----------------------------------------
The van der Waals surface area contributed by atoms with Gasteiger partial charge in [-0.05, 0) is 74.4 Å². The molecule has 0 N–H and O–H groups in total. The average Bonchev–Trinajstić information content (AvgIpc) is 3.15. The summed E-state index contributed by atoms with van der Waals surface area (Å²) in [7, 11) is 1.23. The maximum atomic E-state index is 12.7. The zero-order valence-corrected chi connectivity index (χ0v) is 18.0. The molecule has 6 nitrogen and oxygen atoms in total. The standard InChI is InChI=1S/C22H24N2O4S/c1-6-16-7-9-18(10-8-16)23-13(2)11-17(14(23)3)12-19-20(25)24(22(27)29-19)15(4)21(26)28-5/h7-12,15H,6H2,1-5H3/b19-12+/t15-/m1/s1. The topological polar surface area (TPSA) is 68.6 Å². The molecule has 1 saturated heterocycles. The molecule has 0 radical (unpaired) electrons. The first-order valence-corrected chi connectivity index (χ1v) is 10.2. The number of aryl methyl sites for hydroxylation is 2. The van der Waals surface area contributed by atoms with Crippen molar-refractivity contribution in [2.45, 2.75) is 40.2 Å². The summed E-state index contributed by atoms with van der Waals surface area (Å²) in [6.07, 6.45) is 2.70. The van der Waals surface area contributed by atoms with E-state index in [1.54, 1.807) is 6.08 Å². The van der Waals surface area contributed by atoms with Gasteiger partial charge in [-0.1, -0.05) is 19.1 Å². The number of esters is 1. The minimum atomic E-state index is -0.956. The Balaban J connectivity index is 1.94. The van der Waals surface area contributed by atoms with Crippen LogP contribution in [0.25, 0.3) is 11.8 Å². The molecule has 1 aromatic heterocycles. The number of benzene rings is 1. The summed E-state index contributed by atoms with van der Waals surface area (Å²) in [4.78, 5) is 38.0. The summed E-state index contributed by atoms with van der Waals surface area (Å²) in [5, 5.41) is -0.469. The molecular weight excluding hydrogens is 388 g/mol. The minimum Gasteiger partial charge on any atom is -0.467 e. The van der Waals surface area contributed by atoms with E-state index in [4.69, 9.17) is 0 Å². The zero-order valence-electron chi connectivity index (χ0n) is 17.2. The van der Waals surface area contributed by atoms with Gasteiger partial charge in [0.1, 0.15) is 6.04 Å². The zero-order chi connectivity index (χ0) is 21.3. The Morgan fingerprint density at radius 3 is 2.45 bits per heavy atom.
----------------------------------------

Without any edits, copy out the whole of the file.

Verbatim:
The van der Waals surface area contributed by atoms with Gasteiger partial charge in [-0.05, 0) is 74.4 Å². The molecule has 0 N–H and O–H groups in total. The average Bonchev–Trinajstić information content (AvgIpc) is 3.15. The summed E-state index contributed by atoms with van der Waals surface area (Å²) in [7, 11) is 1.23. The maximum atomic E-state index is 12.7. The zero-order valence-corrected chi connectivity index (χ0v) is 18.0. The molecule has 6 nitrogen and oxygen atoms in total. The standard InChI is InChI=1S/C22H24N2O4S/c1-6-16-7-9-18(10-8-16)23-13(2)11-17(14(23)3)12-19-20(25)24(22(27)29-19)15(4)21(26)28-5/h7-12,15H,6H2,1-5H3/b19-12+/t15-/m1/s1. The topological polar surface area (TPSA) is 68.6 Å². The molecule has 1 saturated heterocycles. The molecule has 0 radical (unpaired) electrons. The first-order valence-corrected chi connectivity index (χ1v) is 10.2. The number of aryl methyl sites for hydroxylation is 2. The van der Waals surface area contributed by atoms with Crippen molar-refractivity contribution in [2.45, 2.75) is 40.2 Å². The summed E-state index contributed by atoms with van der Waals surface area (Å²) in [6.07, 6.45) is 2.70. The van der Waals surface area contributed by atoms with E-state index in [1.54, 1.807) is 6.08 Å². The van der Waals surface area contributed by atoms with Gasteiger partial charge in [-0.1, -0.05) is 19.1 Å². The number of esters is 1. The minimum atomic E-state index is -0.956. The Balaban J connectivity index is 1.94. The van der Waals surface area contributed by atoms with Crippen LogP contribution in [0.25, 0.3) is 11.8 Å². The molecule has 1 aromatic heterocycles. The number of benzene rings is 1. The summed E-state index contributed by atoms with van der Waals surface area (Å²) in [4.78, 5) is 38.0. The summed E-state index contributed by atoms with van der Waals surface area (Å²) in [5, 5.41) is -0.469. The molecular weight excluding hydrogens is 388 g/mol. The minimum Gasteiger partial charge on any atom is -0.467 e. The van der Waals surface area contributed by atoms with E-state index in [4.69, 9.17) is 0 Å². The zero-order valence-electron chi connectivity index (χ0n) is 17.2. The van der Waals surface area contributed by atoms with Gasteiger partial charge in [0.1, 0.15) is 6.04 Å². The zero-order chi connectivity index (χ0) is 21.3. The Morgan fingerprint density at radius 3 is 2.45 bits per heavy atom.